Popular wisdom is that Millennials eschew luxury retail for experience-driven entertainment, such as traveling or dining out at Michelin-starred restaurants. Higher-end goods like designer watches and handbags, once coveted status symbols for Baby Boomers and Gen X alike, have largely failed to entice younger shoppers. Last year, Louis Vuitton sales declined 73 percent, Saint Laurent fell by 68 percent, and Balenciaga dipped 55 percent. The Marriott, though? They’re doing better than ever.
But while plenty of well-known luxury retailers continue to cede revenue to hotels and hors d’oeuvres, many more are doing just fine. There is money to be made in selling the high life to precious twenty-somethings—just so long as you do it on their terms.
Here’s how the best retailers are doing it:
Talk to them in their terms
Older luxury retailers tend to revere their products as classic or timeliness, which is, predictably, reflected in their marketing. Take Tiffany’s, for example. Last year, in a report Reuters admonished the brand’s continued insistence on “old-world luxury.”
“In the Americas, 22% of sales are attributed to the engagement/wedding jewelry category, as compared with 28% worldwide. This, no doubt, is a reflection of lower marriage rates in the U.S. and young American bride’s willingness to ignore the tradition of the diamond engagement ring.”
Conversely, Gucci, ostensibly as old world as a brand can get, has made significant in-roads with twenty-somethings.
“Gucci captures a larger share of luxury Millennials, compared to audiences above the age of 35. Gucci has successfully reinvented its image from ‘old world’ to ‘new world’, with digital and social technologies that maintain a youthful, edgy approach to high fashion.
Renowned for their progressive embrace of gender fluidity and androgyny, bold granny chic florals and Instagram-exclusive model interviews, by focusing on rich content Gucci has seen an enormous growth in traffic from social media, including a 190% rise from YouTube over the past three months year-on-year.”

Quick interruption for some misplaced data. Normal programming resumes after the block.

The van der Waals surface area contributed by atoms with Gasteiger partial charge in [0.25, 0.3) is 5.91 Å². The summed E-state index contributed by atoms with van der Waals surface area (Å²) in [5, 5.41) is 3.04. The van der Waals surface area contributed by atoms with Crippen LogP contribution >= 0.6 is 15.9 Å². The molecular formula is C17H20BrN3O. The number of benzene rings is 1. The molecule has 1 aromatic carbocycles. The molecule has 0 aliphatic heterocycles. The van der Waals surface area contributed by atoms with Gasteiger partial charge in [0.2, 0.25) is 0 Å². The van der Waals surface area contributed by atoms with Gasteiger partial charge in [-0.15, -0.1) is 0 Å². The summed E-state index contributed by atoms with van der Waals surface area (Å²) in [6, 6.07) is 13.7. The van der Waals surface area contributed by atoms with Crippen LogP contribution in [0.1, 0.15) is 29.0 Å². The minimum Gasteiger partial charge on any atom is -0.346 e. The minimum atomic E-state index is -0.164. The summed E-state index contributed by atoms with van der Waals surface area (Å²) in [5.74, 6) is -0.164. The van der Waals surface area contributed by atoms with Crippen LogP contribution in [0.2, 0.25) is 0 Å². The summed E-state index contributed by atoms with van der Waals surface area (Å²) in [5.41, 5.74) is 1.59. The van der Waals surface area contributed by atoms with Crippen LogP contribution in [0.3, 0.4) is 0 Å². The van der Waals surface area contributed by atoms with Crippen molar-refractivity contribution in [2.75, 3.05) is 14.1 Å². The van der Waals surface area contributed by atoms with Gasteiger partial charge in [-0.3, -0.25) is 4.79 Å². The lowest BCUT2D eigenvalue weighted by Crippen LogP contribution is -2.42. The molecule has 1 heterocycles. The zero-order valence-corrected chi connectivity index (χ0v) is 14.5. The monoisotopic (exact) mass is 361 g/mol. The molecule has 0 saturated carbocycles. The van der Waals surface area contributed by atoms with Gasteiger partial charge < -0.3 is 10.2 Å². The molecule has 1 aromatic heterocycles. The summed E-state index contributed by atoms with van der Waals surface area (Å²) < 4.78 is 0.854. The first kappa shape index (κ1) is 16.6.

Know their interests
It’s not that Millennials refuse luxury goods solely because they are “luxury.” It’s that they reject luxury goods if their sole purpose if they can’t derive value from it. It’s an important distinction.
Again, according to Internet Retailing:
“The fact is, Millennials care more about what luxury goods say about them than the luxury goods themselves. Luxury brands are about making a statement, creating an experience, building social capital and making an emotional connection to celebrities who lead incredible lives. To buy a Versace dress that Gigi Hadid wore is to feel part of her world, connected to something more glamorous, opulent and beautiful than ordinary life (and of course, to capture your abundance on social media for all your friends to see).”
It makes sense. Why do Millennials love travel and dining so much? Sure, it’s an experience. But even more, it’s something they can easily share with their followers.
Have a point of view
Millennials are socially active, and brands that embrace this are more likely to resonate. When it comes to some Tiffany’s product lines, many Millennials equate diamonds with conflict. And while that may not be necessarily true for Tiffany’s, the association of diamonds with third-world suffering is on the mind of many. On the other hand, as we saw above, Gucci is celebrating in-vogue social issues like gender fluidity, and Millennials have flocked.
From Business of Fashion:
“The brands that are best placed for success within the millennial economy are those with a strong and distinct point of view, says Rebecca Robins, co-author of the book “Meta-Luxury” and global director at branding agency Interbrand. That point of view needs to run deep inside the business in order to resonate and show up across the entire brand experience.”
Millennials have been a tough market to crack for many luxury brands struggling to maintain a timeless, old-world identity. Luxury brands — and most brands in general — are looking at how to use their stores to their advantage and as an experience. Those who have taken the time to get to know their customers are finding success — even if they know have to compete with experience-driven entertainment.